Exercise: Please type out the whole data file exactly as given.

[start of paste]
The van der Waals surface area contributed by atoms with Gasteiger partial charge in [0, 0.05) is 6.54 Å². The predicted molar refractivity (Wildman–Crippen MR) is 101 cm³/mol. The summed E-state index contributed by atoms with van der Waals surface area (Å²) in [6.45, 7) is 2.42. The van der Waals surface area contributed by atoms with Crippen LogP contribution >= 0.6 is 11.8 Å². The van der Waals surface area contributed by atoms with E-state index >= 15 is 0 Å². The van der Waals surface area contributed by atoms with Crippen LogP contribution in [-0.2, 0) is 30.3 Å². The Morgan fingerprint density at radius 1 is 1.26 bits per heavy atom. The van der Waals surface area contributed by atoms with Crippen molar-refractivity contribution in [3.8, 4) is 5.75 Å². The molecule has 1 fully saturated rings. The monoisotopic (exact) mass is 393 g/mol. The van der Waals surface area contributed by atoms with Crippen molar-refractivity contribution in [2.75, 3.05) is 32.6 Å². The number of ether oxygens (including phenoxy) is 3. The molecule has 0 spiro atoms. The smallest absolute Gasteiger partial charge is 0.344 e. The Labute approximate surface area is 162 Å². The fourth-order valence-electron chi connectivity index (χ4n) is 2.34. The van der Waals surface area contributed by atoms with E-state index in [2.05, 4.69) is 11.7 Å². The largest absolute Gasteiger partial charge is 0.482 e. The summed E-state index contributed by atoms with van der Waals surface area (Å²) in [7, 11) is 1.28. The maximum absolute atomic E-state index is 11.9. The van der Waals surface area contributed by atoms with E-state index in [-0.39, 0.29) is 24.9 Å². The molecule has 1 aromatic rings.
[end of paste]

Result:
The van der Waals surface area contributed by atoms with Gasteiger partial charge in [0, 0.05) is 6.54 Å². The predicted molar refractivity (Wildman–Crippen MR) is 101 cm³/mol. The summed E-state index contributed by atoms with van der Waals surface area (Å²) in [6.45, 7) is 2.42. The van der Waals surface area contributed by atoms with Crippen LogP contribution >= 0.6 is 11.8 Å². The van der Waals surface area contributed by atoms with E-state index >= 15 is 0 Å². The van der Waals surface area contributed by atoms with Crippen LogP contribution in [-0.2, 0) is 30.3 Å². The Morgan fingerprint density at radius 1 is 1.26 bits per heavy atom. The van der Waals surface area contributed by atoms with Crippen molar-refractivity contribution in [3.8, 4) is 5.75 Å². The molecule has 1 fully saturated rings. The monoisotopic (exact) mass is 393 g/mol. The van der Waals surface area contributed by atoms with Crippen molar-refractivity contribution in [2.75, 3.05) is 32.6 Å². The number of ether oxygens (including phenoxy) is 3. The molecule has 0 spiro atoms. The smallest absolute Gasteiger partial charge is 0.344 e. The Labute approximate surface area is 162 Å². The fourth-order valence-electron chi connectivity index (χ4n) is 2.34. The van der Waals surface area contributed by atoms with E-state index in [2.05, 4.69) is 11.7 Å². The largest absolute Gasteiger partial charge is 0.482 e. The summed E-state index contributed by atoms with van der Waals surface area (Å²) in [7, 11) is 1.28. The maximum absolute atomic E-state index is 11.9. The van der Waals surface area contributed by atoms with E-state index in [-0.39, 0.29) is 24.9 Å². The molecule has 1 aromatic rings.